The appellant sought to make the bank liable for a fraud committed by the Bank’s customer, the appellant saying that the Bank knew or ought to have known of the fraud. The court was asked whether a party liable only as a dishonest assistant was a . .
CitedHalton International Inc Another v Guernroy Ltd CA 27-Jun-2006
The parties had been involved in investing in an airline to secure its future, but it was now said that one party had broken the shareholders’ or voting agreement in not allowing further investments on a pari passu basis. The defendants argued that . .

Lists of cited by and citing cases may be incomplete.

Company, Trusts, Limitation, Equity

Updated: 02 November 2021; Ref: scu.186028

Gorgeous Beauty Ltd v Liu and Others: ChD 22 Sep 2014

The claimant company was owned by members of a family and was formed to take ownership of land in Taiwan. The family members disputed whether property was held for the company or in trust for one particular family member.
Held: Fraud being alleged the court must exert particular caution before finding that allegations were established. ‘Taking everything into consideration, the conclusion I have come to is that the preponderance of the evidence supports Gorgeous Beauty’s case on each of the sub-issues which make up the key factual issue. I therefore conclude that the Longtan Property was purchased for the benefit of YSC’s shareholders, not for the benefit of William Liu, and that the Declaration of Trust was made without the consent of the majority of the shareholders in Gorgeous Beauty.’ Allowing the application of the law of Seychelles where appropriate, an award was made in the terms requested by the claimant.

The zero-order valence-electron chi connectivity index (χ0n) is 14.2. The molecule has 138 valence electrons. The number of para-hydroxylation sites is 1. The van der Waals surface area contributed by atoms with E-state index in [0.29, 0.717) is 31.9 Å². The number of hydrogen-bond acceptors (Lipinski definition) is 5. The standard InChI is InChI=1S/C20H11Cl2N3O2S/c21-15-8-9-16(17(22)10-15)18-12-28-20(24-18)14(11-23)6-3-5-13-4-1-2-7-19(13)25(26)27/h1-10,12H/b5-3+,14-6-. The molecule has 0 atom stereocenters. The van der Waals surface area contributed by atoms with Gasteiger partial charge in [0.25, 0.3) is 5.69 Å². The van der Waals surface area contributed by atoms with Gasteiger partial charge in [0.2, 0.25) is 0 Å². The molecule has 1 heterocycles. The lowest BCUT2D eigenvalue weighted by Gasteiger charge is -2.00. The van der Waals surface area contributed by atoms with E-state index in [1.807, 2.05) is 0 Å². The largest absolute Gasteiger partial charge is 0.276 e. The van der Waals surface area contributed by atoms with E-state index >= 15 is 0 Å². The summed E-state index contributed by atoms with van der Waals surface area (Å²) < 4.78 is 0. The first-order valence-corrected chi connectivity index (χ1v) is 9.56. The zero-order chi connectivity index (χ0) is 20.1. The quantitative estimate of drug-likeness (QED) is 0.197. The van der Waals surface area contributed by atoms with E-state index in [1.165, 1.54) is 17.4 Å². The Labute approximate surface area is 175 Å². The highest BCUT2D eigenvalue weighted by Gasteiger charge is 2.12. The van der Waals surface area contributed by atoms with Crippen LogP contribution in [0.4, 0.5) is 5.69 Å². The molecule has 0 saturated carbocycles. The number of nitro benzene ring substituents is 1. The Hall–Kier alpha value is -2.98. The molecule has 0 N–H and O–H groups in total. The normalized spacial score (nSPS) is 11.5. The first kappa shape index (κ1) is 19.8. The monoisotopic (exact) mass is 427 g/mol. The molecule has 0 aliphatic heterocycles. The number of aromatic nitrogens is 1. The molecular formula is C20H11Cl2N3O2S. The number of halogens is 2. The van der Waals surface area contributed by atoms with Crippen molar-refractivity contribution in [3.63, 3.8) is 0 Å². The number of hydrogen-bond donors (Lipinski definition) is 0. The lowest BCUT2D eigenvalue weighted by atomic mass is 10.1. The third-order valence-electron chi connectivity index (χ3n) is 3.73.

Arnold J
[2014] EWHC 2952 (Ch)
Bailii
England and Wales
Cited by:
Main JudgmentGorgeous Beauty Ltd v Liu and Others (Costs) ChD 2-Oct-2014
. .

Lists of cited by and citing cases may be incomplete.

Trusts, International, Torts – Other

Updated: 02 November 2021; Ref: scu.537221

Roome v Edwards: HL 5 Feb 1981

HL Capital gains tax – Trustees of fund appointed out of main settlement under special powers- – Whether liable for chargeable gain accruing to trustees of unappointed residue – Finance Act 1965, s 25(11) – Sch 10, para 12.
A claim was made for the payment of Capital Gains Tax. It was material to that claim to decide whether the exercise of a power of appointment contained in a settlement gave rise to a settlement separate from the main settlement.
Lord Wilberforce (with whose speech three of the other four Law Lords agreed, Lord Roskill delivering a separate speech) spoke generally: ‘There are a number of obvious indicia which may help to show whether a settlement, or a settlement separate from another settlement, exists. One might expect to find separate and defined property; separate trusts; and separate trustees. One might also expect to find a separate disposition bringing the separate settlement into existence. These indicia may be helpful, but they are not decisive. For example, a single disposition, eg, a will with a single set of trustees, may create what are clearly separate settlements, relating to different properties, in favour of different beneficiaries, and conversely separate trusts may arise in what is clearly a single settlement, e.g. when the settled property is divided into shares. There are so many possible combinations of fact that even where these indicia or some of them are present, the answer may be doubtful, and may depend upon an appreciation of them as a whole.